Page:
As a follow up to Patent No. 2457 lodged by Daniels, this piece is certainly of significance. The Daniels instruments sought to display greater resolution with the introduction of a geared sub-assembly greatly magnifying the small rotational movement of the primary arbor, that connected by a fine chain to the secondary lever – the result being that the main dial had a very open scale, the subsidiary a much coarser one.
In essence, the Astens Patent No. 2853 of 1907 is the reverse of the Daniels patent, achieved by near identical means. Here, a highly developed movement, based on a conventional Vidi pattern driven from a single 1” nickel silver capsule, has the central main dial arbor fitted with a fine toothed spoked gear driving a fine pinion positioned below the subsidiary dial set in jewelled bearings.
To say that this is a rare piece is certainly not to overstate. I believe I might have seen one other some years ago, but that said it might well have been a copy manufactured after the expiration of this patent No. 2853.
It is clear from examination of the patent that the train in this piece is markedly different from the drawing, in which two fine gears of similar diameter provide the necessary amplification. This patent design is substantially less efficient than the instrument here shown, and it may be that No 30 is in fact a development from the original. Manufacture of the large, centrally mounted wheel would have been a more involved enterprise where accuracy for run out and flatness is critical.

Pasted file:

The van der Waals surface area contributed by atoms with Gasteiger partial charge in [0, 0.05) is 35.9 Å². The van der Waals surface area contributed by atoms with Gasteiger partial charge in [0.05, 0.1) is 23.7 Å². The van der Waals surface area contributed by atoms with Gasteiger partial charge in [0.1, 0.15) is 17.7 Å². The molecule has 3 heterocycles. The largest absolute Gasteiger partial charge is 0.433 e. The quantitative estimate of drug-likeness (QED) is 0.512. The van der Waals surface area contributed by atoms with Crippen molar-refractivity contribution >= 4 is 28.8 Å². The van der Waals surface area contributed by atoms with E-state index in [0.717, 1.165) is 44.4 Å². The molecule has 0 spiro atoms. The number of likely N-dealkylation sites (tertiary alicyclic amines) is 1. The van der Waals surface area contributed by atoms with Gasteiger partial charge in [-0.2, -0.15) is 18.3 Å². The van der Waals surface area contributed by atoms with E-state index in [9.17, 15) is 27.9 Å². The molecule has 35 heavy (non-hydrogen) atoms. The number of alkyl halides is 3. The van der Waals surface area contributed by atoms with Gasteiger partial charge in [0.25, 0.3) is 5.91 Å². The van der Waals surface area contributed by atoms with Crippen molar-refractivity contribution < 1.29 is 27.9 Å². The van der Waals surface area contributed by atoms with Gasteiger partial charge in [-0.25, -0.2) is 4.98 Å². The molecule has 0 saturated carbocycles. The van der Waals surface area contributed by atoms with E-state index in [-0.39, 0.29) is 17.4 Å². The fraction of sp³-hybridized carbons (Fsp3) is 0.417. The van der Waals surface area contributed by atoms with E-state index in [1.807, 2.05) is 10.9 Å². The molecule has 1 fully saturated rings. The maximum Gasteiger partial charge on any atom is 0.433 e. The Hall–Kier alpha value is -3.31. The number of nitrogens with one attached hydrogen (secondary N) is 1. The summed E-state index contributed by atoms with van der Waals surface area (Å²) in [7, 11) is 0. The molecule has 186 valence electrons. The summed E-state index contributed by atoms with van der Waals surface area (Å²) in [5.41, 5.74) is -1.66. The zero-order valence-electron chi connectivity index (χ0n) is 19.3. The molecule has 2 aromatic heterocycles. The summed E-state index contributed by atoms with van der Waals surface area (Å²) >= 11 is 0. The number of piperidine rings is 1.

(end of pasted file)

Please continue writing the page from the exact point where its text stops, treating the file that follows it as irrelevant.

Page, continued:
As is so often the case in engineering, where gains may be found in one aspect, associated losses are found in another. Developments of the aneroid system are a fine example of this.
So how important is this? In practical terms, it was clearly not a success otherwise this very obscure patent would be more widely seen. The lack of success was almost certainly a function of mechanical issues, principally friction and the certainly that transition across the pressure gradient would have been hesitant. In addition, this would have cost at least double that of a standard instrument to produce. Then, of course, vulnerability to damage with such a finely executed train would always have been an issue.
All that said, commercial success is not always a benchmark for significant design, which this is. Perhaps not as significant as the original Daniels Patent, this is nonetheless a fascinating commentary on the perpetual quest for greater resolution and accuracy.